Three points in the integrated IPS-CW treatment system were selected for water sample collection: inlet of the IPS, an outlet of the IPS (inlet of the CW), and the outlet of the CW. All samples for physicochemical study were collected in polyethylene sampling bottles of 1,000 ml volume while the water samples for microbial analysis were collected in a 400 ml glass bottle. All polyethylene sampling bottles were washed and rinsed with distilled water and then re-rinsed with the sampled water in the integrated system while the glass bottles were washed, rinsed, and sterilized by an autoclave machine. Collected water samples were stored in a cool box at 4°C and transported to the NM-AIST laboratory for analysis. The entire process of sample collection followed the standard methods for the examination of water and wastewater (APHA 2012). The pilot IPS-CW plant was investigated from January to June 2020, with a total number of 25 tests whereby at the flow rate of 5, 10, 15, and 20 L/min the system was tested 8 times, 7 times, 5 times, and 5 times respectively.

Sample analysis

Some of the physicochemical parameters were analyzed onsite: dissolved oxygen (DO), electrical conductivity (EC), pH, total dissolved solids (TDS), temperature, and turbidity using a HANNA multiparameter and turbidity meter respectively. Total suspended solids (TSS) was analyzed by direct measurement with a spectrophotometer (HACH DR 2800), Nitrogenous species (NO3 and NH4+) and PO4 were determined with a HACH DR 2800 spectrophotometer. Biochemical oxygen demand (BOD5) was analyzed by a closed manometer, as per the standard methods for examination of water and wastewater at the NM-AIST laboratory (APHA 2012). Bacteriological water quality was examined by analyzing faecal coliform indicator bacteria (FC). Membrane filtration method was used to analyze FC, whereby water samples were filtered through membrane filters of 0.45 μm pore size and 47 mm diameter then the filter papers containing the samples were placed in petri dishes containing the MFC-agar medium and incubated at 44.5°C for 24 hours to allow the growth fecal bacteria indicator (Tchobanoglous et al. 2003).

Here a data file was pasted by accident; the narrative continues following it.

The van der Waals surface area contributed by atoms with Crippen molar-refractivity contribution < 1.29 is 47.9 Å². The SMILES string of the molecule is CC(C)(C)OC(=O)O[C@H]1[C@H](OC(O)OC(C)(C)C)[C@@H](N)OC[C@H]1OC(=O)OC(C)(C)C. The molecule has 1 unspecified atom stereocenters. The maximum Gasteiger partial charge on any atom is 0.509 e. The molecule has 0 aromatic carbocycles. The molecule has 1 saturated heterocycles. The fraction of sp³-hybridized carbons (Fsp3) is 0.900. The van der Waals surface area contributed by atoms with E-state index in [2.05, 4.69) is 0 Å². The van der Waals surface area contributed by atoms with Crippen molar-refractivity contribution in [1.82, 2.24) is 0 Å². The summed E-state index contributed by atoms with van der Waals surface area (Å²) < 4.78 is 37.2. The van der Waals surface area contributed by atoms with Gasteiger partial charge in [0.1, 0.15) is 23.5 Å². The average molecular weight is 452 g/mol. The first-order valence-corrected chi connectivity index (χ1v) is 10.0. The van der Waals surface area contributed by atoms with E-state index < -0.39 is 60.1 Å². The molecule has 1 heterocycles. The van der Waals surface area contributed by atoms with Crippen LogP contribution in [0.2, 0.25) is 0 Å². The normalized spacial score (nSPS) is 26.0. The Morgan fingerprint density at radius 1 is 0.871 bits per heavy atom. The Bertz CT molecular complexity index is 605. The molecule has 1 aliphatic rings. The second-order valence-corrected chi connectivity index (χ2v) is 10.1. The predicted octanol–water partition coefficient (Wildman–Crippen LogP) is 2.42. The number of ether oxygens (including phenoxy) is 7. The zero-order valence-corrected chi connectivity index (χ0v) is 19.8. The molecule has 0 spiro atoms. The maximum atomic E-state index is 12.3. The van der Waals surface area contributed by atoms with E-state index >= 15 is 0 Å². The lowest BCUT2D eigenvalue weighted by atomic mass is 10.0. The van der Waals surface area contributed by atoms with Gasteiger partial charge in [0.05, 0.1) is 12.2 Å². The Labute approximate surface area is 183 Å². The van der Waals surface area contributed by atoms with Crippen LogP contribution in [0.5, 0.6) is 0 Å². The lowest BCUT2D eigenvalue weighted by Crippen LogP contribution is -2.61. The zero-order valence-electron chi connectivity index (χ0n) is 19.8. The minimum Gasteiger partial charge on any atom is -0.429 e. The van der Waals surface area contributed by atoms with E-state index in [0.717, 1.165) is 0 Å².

Data analysis

Research data were analyzed by different statistical software including Origin Pro 9 and Excel. Descriptive statistics were carried out to summarize the data obtained, to establish the removal performance of the treatment systems, and to draw representative graphs of the system performance.
formula

RESULTS AND DISCUSSION

Variation of physicochemical parameters

The general performance of the IPS-CW treatment system is governed by the water flow rate and the loading of water pollutants. The treatment system reduces turbidity and other chemical and microbial parameters, due to different physical, chemical, and microbial processes that are taking place in the treatment systems.

pH

pH is an important factor in water treatment systems as it affects different chemical and biological processes (Law et al. 2011). In the IPS-CW treatment system, pH showed a general increasing trend from the inlet of the IPS to the outlet of the constructed wetland at all set flowrates as shown in Table 1. This trend might be due to the anaerobic decomposition of organic matter and the dissolution of inorganic compounds in water (Masbough et al. 2005; Mtavangu et al. 2017).

Table 1

In situ parameters from the integrated IPS-CW

Flow rates (L/min)
ParametersSampling pointsUnits2015105
pH IPS inlet – 8.32 ± 0.2 8.21 ± 0.2 7.9 ± 0.2 7.94 ± 0.1 
IPS out/inlet CW – 8.31 ± 0.1 8.27 ± 0.2 8.12 ± 0.2 8.06 ± 0.1 
CW outlet – 8.64 ± 0.1 8.51 ± 0.1 8.39 ± 0.1 8.38 ± 0.1 
Temperature IPS inlet °C 25.12 ± 0.5 25.17 ± 0.9 22.41 ± 0.5 25.61 ± 0.8 
IPS out/inlet CW °C 25.8 ± 1 24.98 ± 0.8 22.43 ± 0.7 25.64 ± 0.8 
CW outlet °C 24.6 ± 0.5 24.69 ± 0.6 22.58 ± 0.7 25.46 ± 0.9 
DO IPS inlet mg/L 3.87 ± 0.2 5.15 ± 0.6 5.42 ± 0.5 4.33 ± 0.2 
IPS out/inlet CW mg/L 3.86 ± 0.1 5.16 ± 0.5 5.32 ± 0.5 4.24 ± 0.2 
CW outlet mg/L 3.55 ± 0.1 3.86 ± 0.2 3.78 ± 0.2 3.85 ± 0.2 
EC IPS inlet μS/cm 278.6 ± 26.2 225.8 ± 24.9 292.6 ± 47.6 294.65 ± 50 
IPS out/inlet CW μS/cm 287.4 ± 28.9 233.2 ± 31.2 299.29 ± 47.4 307.8 ± 49.1 
CW outlet μS/cm 328 ± 32.1 331.6 ± 33.7 361 ± 28.9 327.5 ± 48.8 
TDS IPS inlet mg/L 142 ± 13.5 113.6 ± 12.9 146.14 ± 24.5 148.56 ± 24.8 
IPS out/inlet CW mg/L 143.6 ± 14.5 116.6 ± 15.6 149.57 ± 22.7 156.28 ± 25.1 
CW outlet mg/L 164 ± 16.3 147.6 ± 13.7 180.29 ± 16.7 156.75 ± 20.1 
Flow rates (L/min)
ParametersSampling pointsUnits2015105
pH IPS inlet – 8.32 ± 0.2 8.21 ± 0.2 7.9 ± 0.2 7.94 ± 0.1 
IPS out/inlet CW – 8.31 ± 0.1 8.27 ± 0.2 8.12 ± 0.2 8.06 ± 0.1 
CW outlet – 8.64 ± 0.1 8.51 ± 0.1 8.39 ± 0.1 8.38 ± 0.1 
Temperature IPS inlet °C 25.12 ± 0.5 25.17 ± 0.9 22.41 ± 0.5 25.61 ± 0.8 
IPS out/inlet CW °C 25.8 ± 1 24.98 ± 0.8 22.43 ± 0.7 25.64 ± 0.8 
CW outlet °C 24.6 ± 0.5 24.69 ± 0.6 22.58 ± 0.7 25.46 ± 0.9 
DO IPS inlet mg/L 3.87 ± 0.2 5.15 ± 0.6 5.42 ± 0.5 4.33 ± 0.2 
IPS out/inlet CW mg/L 3.86 ± 0.1 5.16 ± 0.5 5.32 ± 0.5 4.24 ± 0.2 
CW outlet mg/L 3.55 ± 0.1 3.86 ± 0.2 3.78 ± 0.2 3.85 ± 0.2 
EC IPS inlet μS/cm 278.6 ± 26.2 225.8 ± 24.9 292.6 ± 47.6 294.65 ± 50 
IPS out/inlet CW μS/cm 287.4 ± 28.9 233.2 ± 31.2 299.29 ± 47.4 307.8 ± 49.1 
CW outlet μS/cm 328 ± 32.1 331.6 ± 33.7 361 ± 28.9 327.5 ± 48.8 
TDS IPS inlet mg/L 142 ± 13.5 113.6 ± 12.9 146.14 ± 24.5 148.56 ± 24.8 
IPS out/inlet CW mg/L 143.6 ± 14.5 116.6 ± 15.6 149.57 ± 22.7 156.28 ± 25.1 
CW outlet mg/L 164 ± 16.3 147.6 ± 13.7 180.29 ± 16.7 156.75 ± 20.1 

Temperature